Amy Scollan examines divorce settlements in a recent Court of Appeal case in Family Law Week

  • March 23, 2017
  • By Hunters Law

Maintenance, Needs and Fairness

Amy Scollan, Associate, Hunters Solicitors considers the issue of “fairness” in relation to maintenance and variations of maintenance.

According to Lord Scarman in Minton v Minton [1979] AC 593, 608

‘An object of the modern law is to encourage [the parties] to put the past behind them and to begin a new life which is not overshadowed by the relationship which has broken down.’

If this assertion were put to Mr Mills, following judgment in his recent appeal, one can’t help but wonder whether he would be likely to think either that Lord Scarman’s statement is an inaccurate reflection of modern family law or that the Court of Appeal has failed him.

Mills v Mills
It has been reported in the media that last month, the Court of Appeal ordered Mr Mills to increase his monthly maintenance payments to his former wife (whom he divorced over 15 years ago) from £1,100 per month to £1,441 per month to meet her basic needs.  It appears that the Court also confirmed that his maintenance obligation is to continue on a joint lives basis.

It should be emphasised that the judgment has not yet been published but it can be ascertained from the variety of press reports that the reasons Mrs Mills has an income need which she cannot meet herself are:

i. She has lost the lump sum payment of £230,000 which she was awarded and which represented virtually all of the parties’ liquid capital at the time of their divorce.  Sir Ernest Ryder, who gave the leading judgment, is reported to have stated that Mrs Mills had unwisely invested in a series of properties, each time moving upmarket, with the consequence that she is now without any of the capital she was awarded in 2002.   Mrs Mills is now living in a rented home.  Mrs. Mills’ barrister pointed out that Maria’s approach to the utilisation of her lump sum was not ‘profligate or wanton.’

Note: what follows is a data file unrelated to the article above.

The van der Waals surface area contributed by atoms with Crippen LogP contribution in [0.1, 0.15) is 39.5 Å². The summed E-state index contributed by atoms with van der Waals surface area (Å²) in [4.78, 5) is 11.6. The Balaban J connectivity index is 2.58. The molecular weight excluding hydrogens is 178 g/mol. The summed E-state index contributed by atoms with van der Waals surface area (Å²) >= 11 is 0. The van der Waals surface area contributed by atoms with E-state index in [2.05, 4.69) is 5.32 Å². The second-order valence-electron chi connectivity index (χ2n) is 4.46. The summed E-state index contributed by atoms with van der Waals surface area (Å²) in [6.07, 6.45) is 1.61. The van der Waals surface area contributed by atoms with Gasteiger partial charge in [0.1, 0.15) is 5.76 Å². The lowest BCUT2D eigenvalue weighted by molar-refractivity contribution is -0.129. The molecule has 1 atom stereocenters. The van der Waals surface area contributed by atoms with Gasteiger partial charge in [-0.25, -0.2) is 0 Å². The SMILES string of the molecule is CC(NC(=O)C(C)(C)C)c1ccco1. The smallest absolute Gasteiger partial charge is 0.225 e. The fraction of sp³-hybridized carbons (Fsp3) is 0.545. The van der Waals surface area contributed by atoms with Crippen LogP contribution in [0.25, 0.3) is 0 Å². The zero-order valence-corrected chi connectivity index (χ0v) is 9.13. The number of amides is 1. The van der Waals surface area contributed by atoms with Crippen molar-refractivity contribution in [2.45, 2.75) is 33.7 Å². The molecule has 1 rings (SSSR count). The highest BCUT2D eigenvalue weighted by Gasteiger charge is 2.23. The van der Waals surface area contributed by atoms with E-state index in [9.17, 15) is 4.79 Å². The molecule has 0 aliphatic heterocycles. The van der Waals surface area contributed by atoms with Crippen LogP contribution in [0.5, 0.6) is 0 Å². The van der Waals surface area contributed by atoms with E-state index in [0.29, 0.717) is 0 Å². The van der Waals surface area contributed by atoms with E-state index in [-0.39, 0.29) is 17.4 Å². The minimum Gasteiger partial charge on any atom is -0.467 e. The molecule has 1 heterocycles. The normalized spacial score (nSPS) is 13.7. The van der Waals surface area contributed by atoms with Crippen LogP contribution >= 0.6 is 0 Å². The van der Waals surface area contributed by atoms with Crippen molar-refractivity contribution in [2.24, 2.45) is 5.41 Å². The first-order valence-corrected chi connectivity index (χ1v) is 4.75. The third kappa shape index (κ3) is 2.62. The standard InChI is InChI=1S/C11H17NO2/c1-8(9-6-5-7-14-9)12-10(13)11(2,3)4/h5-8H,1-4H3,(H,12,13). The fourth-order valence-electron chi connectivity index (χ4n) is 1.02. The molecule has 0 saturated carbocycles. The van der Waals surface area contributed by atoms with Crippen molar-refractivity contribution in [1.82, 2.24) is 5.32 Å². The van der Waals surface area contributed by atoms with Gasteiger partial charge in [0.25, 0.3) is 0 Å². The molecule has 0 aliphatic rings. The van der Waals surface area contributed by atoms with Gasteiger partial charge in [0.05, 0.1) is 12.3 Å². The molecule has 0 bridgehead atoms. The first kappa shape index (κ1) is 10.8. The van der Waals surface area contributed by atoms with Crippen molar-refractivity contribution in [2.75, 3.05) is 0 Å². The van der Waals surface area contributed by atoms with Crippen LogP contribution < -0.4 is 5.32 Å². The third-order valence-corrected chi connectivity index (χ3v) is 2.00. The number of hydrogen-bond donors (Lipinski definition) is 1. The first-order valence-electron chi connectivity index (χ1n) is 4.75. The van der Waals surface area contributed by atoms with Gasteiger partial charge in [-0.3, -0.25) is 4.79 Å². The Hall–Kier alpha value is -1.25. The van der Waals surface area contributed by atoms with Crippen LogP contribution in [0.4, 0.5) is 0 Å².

ii. The Court accepted that Mrs Mills’ ability to work had been hindered by ill health, and her barrister also linked her credit card debt to her health.

This decision has received a great deal of attention in the press, and arguably this is a decision which does not seem to sit well with the standard of fairness held by the person in the street.  It is submitted that it does not seem fair that a man who has been paying maintenance for 15 years, which is longer than he was married, is being made effectively to insure against his former wife’s poor use of capital following their divorce.